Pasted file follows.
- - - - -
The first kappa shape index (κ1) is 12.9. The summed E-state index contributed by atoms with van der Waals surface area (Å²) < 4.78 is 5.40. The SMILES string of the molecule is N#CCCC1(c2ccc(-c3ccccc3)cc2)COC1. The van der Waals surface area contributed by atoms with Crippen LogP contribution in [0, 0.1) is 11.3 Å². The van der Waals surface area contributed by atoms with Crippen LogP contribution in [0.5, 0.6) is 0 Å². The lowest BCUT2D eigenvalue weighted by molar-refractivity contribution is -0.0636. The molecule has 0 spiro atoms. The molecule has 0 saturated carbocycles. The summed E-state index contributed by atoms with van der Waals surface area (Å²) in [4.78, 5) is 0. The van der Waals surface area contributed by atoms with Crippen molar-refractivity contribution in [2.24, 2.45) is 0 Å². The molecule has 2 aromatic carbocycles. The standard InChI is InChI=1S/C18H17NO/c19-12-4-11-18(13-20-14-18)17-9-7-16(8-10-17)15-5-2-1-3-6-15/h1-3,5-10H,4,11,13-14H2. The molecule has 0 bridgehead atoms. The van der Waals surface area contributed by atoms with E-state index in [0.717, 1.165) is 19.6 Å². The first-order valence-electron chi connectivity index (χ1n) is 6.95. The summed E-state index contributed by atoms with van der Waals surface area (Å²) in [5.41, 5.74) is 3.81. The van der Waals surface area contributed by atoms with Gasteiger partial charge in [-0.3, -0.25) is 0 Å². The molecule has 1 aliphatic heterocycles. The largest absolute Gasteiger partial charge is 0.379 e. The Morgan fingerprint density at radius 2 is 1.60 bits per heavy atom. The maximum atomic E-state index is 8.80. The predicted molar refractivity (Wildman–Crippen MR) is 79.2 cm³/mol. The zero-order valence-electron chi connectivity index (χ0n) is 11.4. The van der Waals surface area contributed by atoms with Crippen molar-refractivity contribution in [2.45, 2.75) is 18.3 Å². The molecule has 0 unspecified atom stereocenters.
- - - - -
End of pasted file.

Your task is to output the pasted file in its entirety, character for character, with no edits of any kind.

The first kappa shape index (κ1) is 12.9. The summed E-state index contributed by atoms with van der Waals surface area (Å²) < 4.78 is 5.40. The SMILES string of the molecule is N#CCCC1(c2ccc(-c3ccccc3)cc2)COC1. The van der Waals surface area contributed by atoms with Crippen LogP contribution in [0, 0.1) is 11.3 Å². The van der Waals surface area contributed by atoms with Crippen LogP contribution in [0.5, 0.6) is 0 Å². The lowest BCUT2D eigenvalue weighted by molar-refractivity contribution is -0.0636. The molecule has 0 spiro atoms. The molecule has 0 saturated carbocycles. The summed E-state index contributed by atoms with van der Waals surface area (Å²) in [4.78, 5) is 0. The van der Waals surface area contributed by atoms with Crippen molar-refractivity contribution in [2.24, 2.45) is 0 Å². The molecule has 2 aromatic carbocycles. The standard InChI is InChI=1S/C18H17NO/c19-12-4-11-18(13-20-14-18)17-9-7-16(8-10-17)15-5-2-1-3-6-15/h1-3,5-10H,4,11,13-14H2. The molecule has 0 bridgehead atoms. The van der Waals surface area contributed by atoms with E-state index in [0.717, 1.165) is 19.6 Å². The first-order valence-electron chi connectivity index (χ1n) is 6.95. The summed E-state index contributed by atoms with van der Waals surface area (Å²) in [5.41, 5.74) is 3.81. The van der Waals surface area contributed by atoms with Gasteiger partial charge in [-0.3, -0.25) is 0 Å². The molecule has 1 aliphatic heterocycles. The largest absolute Gasteiger partial charge is 0.379 e. The Morgan fingerprint density at radius 2 is 1.60 bits per heavy atom. The maximum atomic E-state index is 8.80. The predicted molar refractivity (Wildman–Crippen MR) is 79.2 cm³/mol. The zero-order valence-electron chi connectivity index (χ0n) is 11.4. The van der Waals surface area contributed by atoms with Crippen molar-refractivity contribution in [2.45, 2.75) is 18.3 Å². The molecule has 0 unspecified atom stereocenters.